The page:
Greens/EFA force vote on the Militarisation of EU development policy
Tomorrow, the Greens/EFA group will attempt to force a vote on the militarisation of development policy. MEPs will decide whether or not the mandate for the negotiations of the European Commission’s proposed revision to the Instrument contributing to Stability and Peace (IcSP) requires further parliamentary approval or can go direct to trilogues.
The Commission’s proposals would see the EU's only instrument for civilian conflict prevention being used for military purposes, despite it's being based on a development policy legal base (Article 209 TFEU). The proposal has proven controversial and is incompatible with EU law. The Commission even plans to transfer funds from the development Cooperation Instrument (DCI) to the IcSP for launching military capacity building projects abroad.
Despite this, the Foreign Affairs Committee voted to grant a mandate for negotiations without a plenary vote. The Greens/EFA group has collected the necessary political support to ensure a vote takes place on this decision tomorrow.
Bodil Valero, Greens/EFA shadow rapporteur, said:
"This is too important a decision not to face a vote by all elected MEPs. It is wrong for scarce and much needed development and civilian conflict prevention tools to be used to strengthen foreign armies. But beyond the powerful political and moral arguments, it is simply against the rules. Funds from a development policy legal base cannot be used for the purpose of military security, as has been confirmed by legal services and European Court of Justice case law.
"I call especially on Social Democrats and Liberals to reconsider their position and join us in opposing the illegal militarisation of this vital development tool."
What is the Commission proposing?
- In July 2016, the European Commission proposed to broaden the scope of the IcSP to include military capacity building in third countries, mainly in Africa (their proposal is available here).
- The proposal would add to its scope capacity building of military actors in third countries, covering a broad range of possible activities (although the financing of arms and ammunition was excluded).
- A budget of EUR 100 million has been earmarked for a period of three years – this would not be fresh money, but four existing funds would be reduced by 25 Million each: the Development Cooperation Instrument (DCI); the European Neighbourhood Instrument (ENI); the EU's civilian Police and Justice missions under the CFSP and the buffer for the foreign affairs chapter of the budget.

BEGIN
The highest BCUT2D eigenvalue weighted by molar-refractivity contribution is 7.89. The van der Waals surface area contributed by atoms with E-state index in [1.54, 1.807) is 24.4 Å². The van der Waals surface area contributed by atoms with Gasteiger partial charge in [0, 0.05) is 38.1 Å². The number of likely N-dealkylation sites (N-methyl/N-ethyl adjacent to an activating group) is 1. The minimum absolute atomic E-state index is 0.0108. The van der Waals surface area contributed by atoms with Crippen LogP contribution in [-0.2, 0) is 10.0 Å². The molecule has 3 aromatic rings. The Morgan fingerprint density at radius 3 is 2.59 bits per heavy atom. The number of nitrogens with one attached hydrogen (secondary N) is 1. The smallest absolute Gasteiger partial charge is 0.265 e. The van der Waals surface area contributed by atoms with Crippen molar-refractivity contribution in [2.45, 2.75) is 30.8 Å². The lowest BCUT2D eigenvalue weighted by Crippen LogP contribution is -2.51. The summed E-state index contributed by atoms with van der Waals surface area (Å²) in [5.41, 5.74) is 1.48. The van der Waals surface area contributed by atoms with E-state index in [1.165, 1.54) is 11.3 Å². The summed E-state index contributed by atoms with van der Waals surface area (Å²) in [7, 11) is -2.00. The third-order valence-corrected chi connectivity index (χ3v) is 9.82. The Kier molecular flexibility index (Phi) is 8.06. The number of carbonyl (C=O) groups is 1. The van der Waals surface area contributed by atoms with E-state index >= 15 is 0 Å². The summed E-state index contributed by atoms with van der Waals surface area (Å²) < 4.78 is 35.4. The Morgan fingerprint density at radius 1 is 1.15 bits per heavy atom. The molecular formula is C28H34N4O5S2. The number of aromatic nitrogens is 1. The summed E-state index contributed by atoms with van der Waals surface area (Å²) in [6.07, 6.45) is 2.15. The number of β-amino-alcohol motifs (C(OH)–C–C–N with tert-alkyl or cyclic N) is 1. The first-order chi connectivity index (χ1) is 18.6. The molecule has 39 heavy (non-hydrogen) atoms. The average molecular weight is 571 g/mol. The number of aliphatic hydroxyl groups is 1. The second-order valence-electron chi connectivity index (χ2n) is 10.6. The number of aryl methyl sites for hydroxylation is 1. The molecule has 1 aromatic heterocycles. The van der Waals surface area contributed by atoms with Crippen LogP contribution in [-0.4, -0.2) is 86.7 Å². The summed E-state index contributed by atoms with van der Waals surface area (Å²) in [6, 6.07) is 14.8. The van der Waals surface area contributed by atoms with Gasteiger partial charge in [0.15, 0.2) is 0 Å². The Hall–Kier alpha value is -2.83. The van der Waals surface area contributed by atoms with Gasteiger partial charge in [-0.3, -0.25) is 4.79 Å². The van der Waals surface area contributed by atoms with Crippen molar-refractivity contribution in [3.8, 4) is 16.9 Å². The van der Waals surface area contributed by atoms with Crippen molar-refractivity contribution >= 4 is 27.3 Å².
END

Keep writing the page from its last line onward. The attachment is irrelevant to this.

- The proposal was subsequently supported by the majority of MEPs in the lead Foreign Affairs Committee, including those from EPP, S&D, ALDE and ECR.
Why is Greens/EFA objecting?
We have two primary objections to the European Commission’s proposal
1. The militarisation of the EU's only instrument for civilian conflict prevention.
- The IcSP is the EU’s only instrument for civilian conflict prevention.
- It must remain civilian and civilian conflict prevention should rather be strengthened than marginalized within the instrument. We believe that development and security must re-enforce each other, but the nexus between cannot mean that development funds will now be used for security purposes.
- It's budget for the current MFF is EUR 2.3 Billion. It finances 250 projects in 70 countries.
- The Greens/EFA group was instrumental in shaping many aspects of the design of the IcSP, including strengthening peace-building and conflict prevention within the instrument and ensuring that sufficient funds are available for conflict prevention (see here for more details)
2. The legal basis is highly questionable
- Legally, the IcSP is based on the development policy article 209 TFEU which stipulates that all measures need to pursue development objectives.
- Legal services of all three institutions (European Parliament, Council, and Commission) have produced opinions ruling out the use of IcSP for military capacity building as such activities would pursue military security objectives.
- In addition, the European Court of Justice has ruled several times that policy measures must have one centre of gravity and that centre of gravity has to be in line with the legal base – this suggest that military capacity building cannot be a part of this policy instrument as its centre of gravity is military security and not poverty reduction, etc.
The European Parliament rules
Under the new parliamentary rules introduced in January 2017, the lead committee may vote to approve a negotiating mandate on behalf of the parliament. 76 signatures are needed to demand a plenary vote on whether this can proceed. The Greens/EFA group has the support of GUE MEPs and individual MEPs from ALDE and 5Stelle/EFDD.